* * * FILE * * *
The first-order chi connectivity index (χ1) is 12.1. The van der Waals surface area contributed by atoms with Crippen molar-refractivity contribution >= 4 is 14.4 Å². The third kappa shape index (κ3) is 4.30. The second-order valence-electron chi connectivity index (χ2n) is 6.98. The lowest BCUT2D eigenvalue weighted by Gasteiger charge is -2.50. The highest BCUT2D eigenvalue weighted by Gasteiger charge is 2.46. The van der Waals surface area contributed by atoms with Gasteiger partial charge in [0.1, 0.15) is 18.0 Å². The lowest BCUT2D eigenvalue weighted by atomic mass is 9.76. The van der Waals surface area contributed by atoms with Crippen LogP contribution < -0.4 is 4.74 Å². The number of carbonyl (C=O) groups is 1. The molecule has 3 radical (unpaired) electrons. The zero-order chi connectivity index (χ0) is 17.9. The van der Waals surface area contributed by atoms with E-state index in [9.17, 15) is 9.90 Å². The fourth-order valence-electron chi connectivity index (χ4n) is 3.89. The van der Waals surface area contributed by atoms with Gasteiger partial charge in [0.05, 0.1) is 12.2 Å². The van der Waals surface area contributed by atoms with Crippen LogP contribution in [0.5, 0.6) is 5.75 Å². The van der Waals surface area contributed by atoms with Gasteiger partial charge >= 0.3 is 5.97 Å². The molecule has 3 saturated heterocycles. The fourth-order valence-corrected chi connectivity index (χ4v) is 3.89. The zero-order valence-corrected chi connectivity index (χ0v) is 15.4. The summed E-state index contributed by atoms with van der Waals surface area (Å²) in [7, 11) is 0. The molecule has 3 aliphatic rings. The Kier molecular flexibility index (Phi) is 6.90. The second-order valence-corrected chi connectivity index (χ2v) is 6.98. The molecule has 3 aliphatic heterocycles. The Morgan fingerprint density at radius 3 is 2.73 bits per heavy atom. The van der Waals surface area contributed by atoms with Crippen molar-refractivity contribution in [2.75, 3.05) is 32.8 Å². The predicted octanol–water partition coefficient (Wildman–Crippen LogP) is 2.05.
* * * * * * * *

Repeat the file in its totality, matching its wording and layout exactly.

The first-order chi connectivity index (χ1) is 12.1. The van der Waals surface area contributed by atoms with Crippen molar-refractivity contribution >= 4 is 14.4 Å². The third kappa shape index (κ3) is 4.30. The second-order valence-electron chi connectivity index (χ2n) is 6.98. The lowest BCUT2D eigenvalue weighted by Gasteiger charge is -2.50. The highest BCUT2D eigenvalue weighted by Gasteiger charge is 2.46. The van der Waals surface area contributed by atoms with Gasteiger partial charge in [0.1, 0.15) is 18.0 Å². The lowest BCUT2D eigenvalue weighted by atomic mass is 9.76. The van der Waals surface area contributed by atoms with Crippen LogP contribution < -0.4 is 4.74 Å². The number of carbonyl (C=O) groups is 1. The molecule has 3 radical (unpaired) electrons. The zero-order chi connectivity index (χ0) is 17.9. The van der Waals surface area contributed by atoms with E-state index in [9.17, 15) is 9.90 Å². The fourth-order valence-electron chi connectivity index (χ4n) is 3.89. The van der Waals surface area contributed by atoms with Gasteiger partial charge in [0.05, 0.1) is 12.2 Å². The van der Waals surface area contributed by atoms with Crippen LogP contribution in [0.5, 0.6) is 5.75 Å². The van der Waals surface area contributed by atoms with Gasteiger partial charge >= 0.3 is 5.97 Å². The molecule has 3 saturated heterocycles. The fourth-order valence-corrected chi connectivity index (χ4v) is 3.89. The zero-order valence-corrected chi connectivity index (χ0v) is 15.4. The summed E-state index contributed by atoms with van der Waals surface area (Å²) in [7, 11) is 0. The molecule has 3 aliphatic rings. The Kier molecular flexibility index (Phi) is 6.90. The second-order valence-corrected chi connectivity index (χ2v) is 6.98. The molecule has 3 aliphatic heterocycles. The Morgan fingerprint density at radius 3 is 2.73 bits per heavy atom. The van der Waals surface area contributed by atoms with Crippen molar-refractivity contribution in [2.75, 3.05) is 32.8 Å². The predicted octanol–water partition coefficient (Wildman–Crippen LogP) is 2.05.